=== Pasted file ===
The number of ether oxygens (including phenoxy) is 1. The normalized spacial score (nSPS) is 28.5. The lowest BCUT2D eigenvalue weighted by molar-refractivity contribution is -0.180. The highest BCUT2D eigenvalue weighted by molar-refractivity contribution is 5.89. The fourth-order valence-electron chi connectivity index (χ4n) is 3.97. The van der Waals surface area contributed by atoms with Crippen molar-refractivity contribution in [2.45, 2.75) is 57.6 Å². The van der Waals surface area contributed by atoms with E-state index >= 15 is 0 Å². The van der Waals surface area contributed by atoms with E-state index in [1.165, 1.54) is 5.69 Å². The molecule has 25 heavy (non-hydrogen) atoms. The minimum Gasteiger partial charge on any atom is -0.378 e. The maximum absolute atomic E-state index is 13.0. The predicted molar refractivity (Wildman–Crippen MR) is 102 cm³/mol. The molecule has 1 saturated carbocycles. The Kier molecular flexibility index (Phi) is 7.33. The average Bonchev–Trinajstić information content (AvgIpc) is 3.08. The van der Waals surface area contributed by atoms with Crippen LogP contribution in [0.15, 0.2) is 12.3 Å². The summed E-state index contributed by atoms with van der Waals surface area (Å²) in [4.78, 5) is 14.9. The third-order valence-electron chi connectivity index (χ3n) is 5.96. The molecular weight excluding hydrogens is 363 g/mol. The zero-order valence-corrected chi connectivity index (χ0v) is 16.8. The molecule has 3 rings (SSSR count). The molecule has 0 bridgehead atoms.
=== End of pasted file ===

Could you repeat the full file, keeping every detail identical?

The number of ether oxygens (including phenoxy) is 1. The normalized spacial score (nSPS) is 28.5. The lowest BCUT2D eigenvalue weighted by molar-refractivity contribution is -0.180. The highest BCUT2D eigenvalue weighted by molar-refractivity contribution is 5.89. The fourth-order valence-electron chi connectivity index (χ4n) is 3.97. The van der Waals surface area contributed by atoms with Crippen molar-refractivity contribution in [2.45, 2.75) is 57.6 Å². The van der Waals surface area contributed by atoms with E-state index >= 15 is 0 Å². The van der Waals surface area contributed by atoms with E-state index in [1.165, 1.54) is 5.69 Å². The molecule has 25 heavy (non-hydrogen) atoms. The minimum Gasteiger partial charge on any atom is -0.378 e. The maximum absolute atomic E-state index is 13.0. The predicted molar refractivity (Wildman–Crippen MR) is 102 cm³/mol. The molecule has 1 saturated carbocycles. The Kier molecular flexibility index (Phi) is 7.33. The average Bonchev–Trinajstić information content (AvgIpc) is 3.08. The van der Waals surface area contributed by atoms with Crippen LogP contribution in [0.15, 0.2) is 12.3 Å². The summed E-state index contributed by atoms with van der Waals surface area (Å²) in [4.78, 5) is 14.9. The third-order valence-electron chi connectivity index (χ3n) is 5.96. The molecular weight excluding hydrogens is 363 g/mol. The zero-order valence-corrected chi connectivity index (χ0v) is 16.8. The molecule has 3 rings (SSSR count). The molecule has 0 bridgehead atoms.